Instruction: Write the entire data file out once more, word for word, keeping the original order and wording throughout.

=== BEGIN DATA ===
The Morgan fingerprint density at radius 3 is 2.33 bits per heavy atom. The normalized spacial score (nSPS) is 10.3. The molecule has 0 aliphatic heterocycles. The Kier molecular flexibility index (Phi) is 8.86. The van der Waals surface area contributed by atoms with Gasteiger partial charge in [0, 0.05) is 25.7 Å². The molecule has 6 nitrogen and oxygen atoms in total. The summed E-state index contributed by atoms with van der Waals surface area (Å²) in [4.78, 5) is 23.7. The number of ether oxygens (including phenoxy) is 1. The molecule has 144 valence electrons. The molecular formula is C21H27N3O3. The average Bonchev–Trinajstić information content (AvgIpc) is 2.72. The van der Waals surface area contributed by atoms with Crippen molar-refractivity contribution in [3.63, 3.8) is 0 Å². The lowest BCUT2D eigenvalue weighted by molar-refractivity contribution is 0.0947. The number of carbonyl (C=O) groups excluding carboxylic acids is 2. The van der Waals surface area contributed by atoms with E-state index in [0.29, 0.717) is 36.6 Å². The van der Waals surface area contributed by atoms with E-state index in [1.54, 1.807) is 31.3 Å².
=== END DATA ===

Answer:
The Morgan fingerprint density at radius 3 is 2.33 bits per heavy atom. The normalized spacial score (nSPS) is 10.3. The molecule has 0 aliphatic heterocycles. The Kier molecular flexibility index (Phi) is 8.86. The van der Waals surface area contributed by atoms with Gasteiger partial charge in [0, 0.05) is 25.7 Å². The molecule has 6 nitrogen and oxygen atoms in total. The summed E-state index contributed by atoms with van der Waals surface area (Å²) in [4.78, 5) is 23.7. The number of ether oxygens (including phenoxy) is 1. The molecule has 144 valence electrons. The molecular formula is C21H27N3O3. The average Bonchev–Trinajstić information content (AvgIpc) is 2.72. The van der Waals surface area contributed by atoms with Crippen molar-refractivity contribution in [3.63, 3.8) is 0 Å². The lowest BCUT2D eigenvalue weighted by molar-refractivity contribution is 0.0947. The number of carbonyl (C=O) groups excluding carboxylic acids is 2. The van der Waals surface area contributed by atoms with E-state index in [0.29, 0.717) is 36.6 Å². The van der Waals surface area contributed by atoms with E-state index in [1.54, 1.807) is 31.3 Å².